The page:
When Government Hands You Lemons
According to health inspectors in Portland, Oregon, this little girl is potentially a threat to your health and safety.
Late last month a seven year old girl in Portland, Oregon got a lesson in what it means to encounter a petty bureaucrat:
It’s hardly unusual to hear small-business owners gripe about licensing requirements or complain that heavy-handed regulations are driving them into the red.
So when Multnomah County shut down an enterprise last week for operating without a license, you might just sigh and say, there they go again.
Except this entrepreneur was a 7-year-old named Julie Murphy. Her business was a lemonade stand at the Last Thursday monthly art fair in Northeast Portland. The government regulation she violated? Failing to get a $120 temporary restaurant license.
Turns out that kids’ lemonade stands — those constants of summertime — are supposed to get a permit in Oregon, particularly at big events that happen to be patrolled regularly by county health inspectors.
“I understand the reason behind what they’re doing and it’s a neighborhood event, and they’re trying to generate revenue,” said Jon Kawaguchi, environmental health supervisor for the Multnomah County Health Department. “But we still need to put the public’s health first.”
Technically, any lemonade stand — even one on your front lawn — must be licensed under state law, said Eric Pippert, the food-borne illness prevention program manager for the state’s public health division. But county inspectors are unlikely to go after kids selling lemonade on their front lawn unless, he conceded, their front lawn happens to be on Alberta Street during Last Thursday.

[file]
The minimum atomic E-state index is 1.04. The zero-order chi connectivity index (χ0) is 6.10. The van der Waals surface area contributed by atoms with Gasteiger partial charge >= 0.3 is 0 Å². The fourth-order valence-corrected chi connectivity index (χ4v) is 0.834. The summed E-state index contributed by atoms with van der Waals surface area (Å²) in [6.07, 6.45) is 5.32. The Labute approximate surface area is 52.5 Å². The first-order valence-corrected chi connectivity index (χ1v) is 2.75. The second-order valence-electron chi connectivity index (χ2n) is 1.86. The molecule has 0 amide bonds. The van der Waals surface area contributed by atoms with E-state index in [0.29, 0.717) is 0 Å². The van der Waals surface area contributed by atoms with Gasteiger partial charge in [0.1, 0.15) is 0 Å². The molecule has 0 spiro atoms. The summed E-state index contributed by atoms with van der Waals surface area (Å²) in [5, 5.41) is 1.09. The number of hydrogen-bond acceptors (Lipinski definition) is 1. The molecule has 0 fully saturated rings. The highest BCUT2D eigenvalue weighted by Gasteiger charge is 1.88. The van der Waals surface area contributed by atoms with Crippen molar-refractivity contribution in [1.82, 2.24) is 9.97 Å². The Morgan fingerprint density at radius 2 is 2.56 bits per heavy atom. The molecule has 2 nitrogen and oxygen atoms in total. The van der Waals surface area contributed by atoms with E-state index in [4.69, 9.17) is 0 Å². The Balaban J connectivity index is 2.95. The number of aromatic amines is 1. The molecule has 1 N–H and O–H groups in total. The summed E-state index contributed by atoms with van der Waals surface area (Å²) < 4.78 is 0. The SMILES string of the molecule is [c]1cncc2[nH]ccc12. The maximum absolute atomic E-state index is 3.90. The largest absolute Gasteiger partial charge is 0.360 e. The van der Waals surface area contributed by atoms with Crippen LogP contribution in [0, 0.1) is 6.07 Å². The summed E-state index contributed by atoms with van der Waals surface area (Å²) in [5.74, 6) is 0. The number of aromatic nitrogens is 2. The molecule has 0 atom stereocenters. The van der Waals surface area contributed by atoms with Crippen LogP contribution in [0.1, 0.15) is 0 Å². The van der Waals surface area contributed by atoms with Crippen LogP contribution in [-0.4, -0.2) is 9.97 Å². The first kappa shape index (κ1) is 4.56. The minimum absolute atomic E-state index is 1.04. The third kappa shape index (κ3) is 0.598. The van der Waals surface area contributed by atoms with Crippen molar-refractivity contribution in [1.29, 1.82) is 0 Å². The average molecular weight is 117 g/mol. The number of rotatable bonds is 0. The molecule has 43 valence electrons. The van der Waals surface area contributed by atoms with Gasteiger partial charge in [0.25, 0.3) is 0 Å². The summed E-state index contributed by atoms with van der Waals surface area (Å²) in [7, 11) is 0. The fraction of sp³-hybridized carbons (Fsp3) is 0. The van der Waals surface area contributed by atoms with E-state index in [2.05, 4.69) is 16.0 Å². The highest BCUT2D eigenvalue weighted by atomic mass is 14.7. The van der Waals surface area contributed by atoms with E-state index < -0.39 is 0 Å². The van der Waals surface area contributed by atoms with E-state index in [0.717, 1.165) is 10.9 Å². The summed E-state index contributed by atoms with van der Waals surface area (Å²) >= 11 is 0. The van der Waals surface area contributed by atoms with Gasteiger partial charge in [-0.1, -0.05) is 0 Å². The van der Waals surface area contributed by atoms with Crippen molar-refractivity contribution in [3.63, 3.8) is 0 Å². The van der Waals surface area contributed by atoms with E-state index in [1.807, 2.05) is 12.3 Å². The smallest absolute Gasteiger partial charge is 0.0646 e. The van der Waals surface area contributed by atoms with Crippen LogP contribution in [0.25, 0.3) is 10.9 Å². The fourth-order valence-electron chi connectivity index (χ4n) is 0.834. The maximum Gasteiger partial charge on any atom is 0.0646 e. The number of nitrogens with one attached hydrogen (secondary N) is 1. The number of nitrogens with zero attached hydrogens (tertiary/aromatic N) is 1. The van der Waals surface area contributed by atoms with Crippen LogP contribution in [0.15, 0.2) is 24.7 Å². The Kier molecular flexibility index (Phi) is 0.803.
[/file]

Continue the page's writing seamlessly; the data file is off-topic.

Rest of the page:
“When you go to a public event and set up shop, you’re suddenly engaging in commerce,” he said. “The fact that you’re small-scale I don’t think is relevant.”
Kawaguchi, who oversees the two county inspectors involved, said they must be fair and consistent in their monitoring, no matter the age of the person. “Our role is to protect the public,” he said.
Yes, because seven year old girls are a well known threat to the health and safety of the public.
I understand the need for health inspectors, especially at large public events like this apparently was, but there’s such a thing as common sense and discretion, even among government bureaucrats. When you see a little girl with her Mom selling lemonade and Kool-Aid, the proper response isn’t “Where’s your permit ? “, it’s “Yes, I’ll take two.”
This isn’t the first time something like this has happened over the past few years. A quick Google search reveals similar incidents over the past few years in Massachusetts and California. It isn’t a big problem, obviously, but it is an indication of bureaucrats applying rules that give them broad discretion without using the slightest degree of common sense. If this is how they treat seven year olds, one wonders how they treat adults.
There is good news in Portland, though, cooler heads have prevailed and it seems the lemonade stand has won:
No need to jack up the price of a glass of lemonade. Turns out kids won’t have to shell out $120 for a health permit to run their lemonade stands after all.
Multnomah County’s top elected official apologized Thursday for health inspectors who forced a 7-year-old girl to shut down her stand last week because she didn’t have a food-safety permit.
Chairman Jeff Cogen also said he has directed county health department workers to use “professional discretion” in doing their jobs.
Cogen said the inspectors were “following the rule book,” but should consider that food-safety laws are aimed at adults engaged in a professional food business, not kids running lemonade stands.
“A lemonade stand is a classic, iconic American kid thing to do,” he said. “I don’t want to be in the business of shutting that down.”
Gee, do ya think ?